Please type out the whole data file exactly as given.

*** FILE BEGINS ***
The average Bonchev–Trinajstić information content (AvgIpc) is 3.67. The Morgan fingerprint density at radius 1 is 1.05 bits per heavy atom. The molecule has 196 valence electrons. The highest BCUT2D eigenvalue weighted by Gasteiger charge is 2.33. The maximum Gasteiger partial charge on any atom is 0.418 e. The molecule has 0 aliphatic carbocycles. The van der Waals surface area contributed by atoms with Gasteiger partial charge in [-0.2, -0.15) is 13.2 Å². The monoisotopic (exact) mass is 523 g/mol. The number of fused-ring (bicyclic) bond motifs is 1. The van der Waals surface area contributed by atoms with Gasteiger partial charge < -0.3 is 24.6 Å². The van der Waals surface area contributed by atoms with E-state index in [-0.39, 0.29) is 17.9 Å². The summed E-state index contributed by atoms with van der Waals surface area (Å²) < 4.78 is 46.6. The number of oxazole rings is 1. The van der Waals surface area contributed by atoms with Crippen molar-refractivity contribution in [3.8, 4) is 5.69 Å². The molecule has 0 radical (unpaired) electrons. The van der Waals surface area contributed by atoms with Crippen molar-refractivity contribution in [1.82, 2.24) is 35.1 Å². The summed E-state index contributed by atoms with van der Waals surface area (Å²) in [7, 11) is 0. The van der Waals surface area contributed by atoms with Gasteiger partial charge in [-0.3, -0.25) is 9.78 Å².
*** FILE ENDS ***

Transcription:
The average Bonchev–Trinajstić information content (AvgIpc) is 3.67. The Morgan fingerprint density at radius 1 is 1.05 bits per heavy atom. The molecule has 196 valence electrons. The highest BCUT2D eigenvalue weighted by Gasteiger charge is 2.33. The maximum Gasteiger partial charge on any atom is 0.418 e. The molecule has 0 aliphatic carbocycles. The van der Waals surface area contributed by atoms with Gasteiger partial charge in [-0.2, -0.15) is 13.2 Å². The monoisotopic (exact) mass is 523 g/mol. The number of fused-ring (bicyclic) bond motifs is 1. The van der Waals surface area contributed by atoms with Gasteiger partial charge < -0.3 is 24.6 Å². The van der Waals surface area contributed by atoms with E-state index in [-0.39, 0.29) is 17.9 Å². The summed E-state index contributed by atoms with van der Waals surface area (Å²) < 4.78 is 46.6. The number of oxazole rings is 1. The van der Waals surface area contributed by atoms with Crippen molar-refractivity contribution in [3.8, 4) is 5.69 Å². The molecule has 0 radical (unpaired) electrons. The van der Waals surface area contributed by atoms with Crippen molar-refractivity contribution in [1.82, 2.24) is 35.1 Å². The summed E-state index contributed by atoms with van der Waals surface area (Å²) in [7, 11) is 0. The van der Waals surface area contributed by atoms with Gasteiger partial charge in [-0.3, -0.25) is 9.78 Å².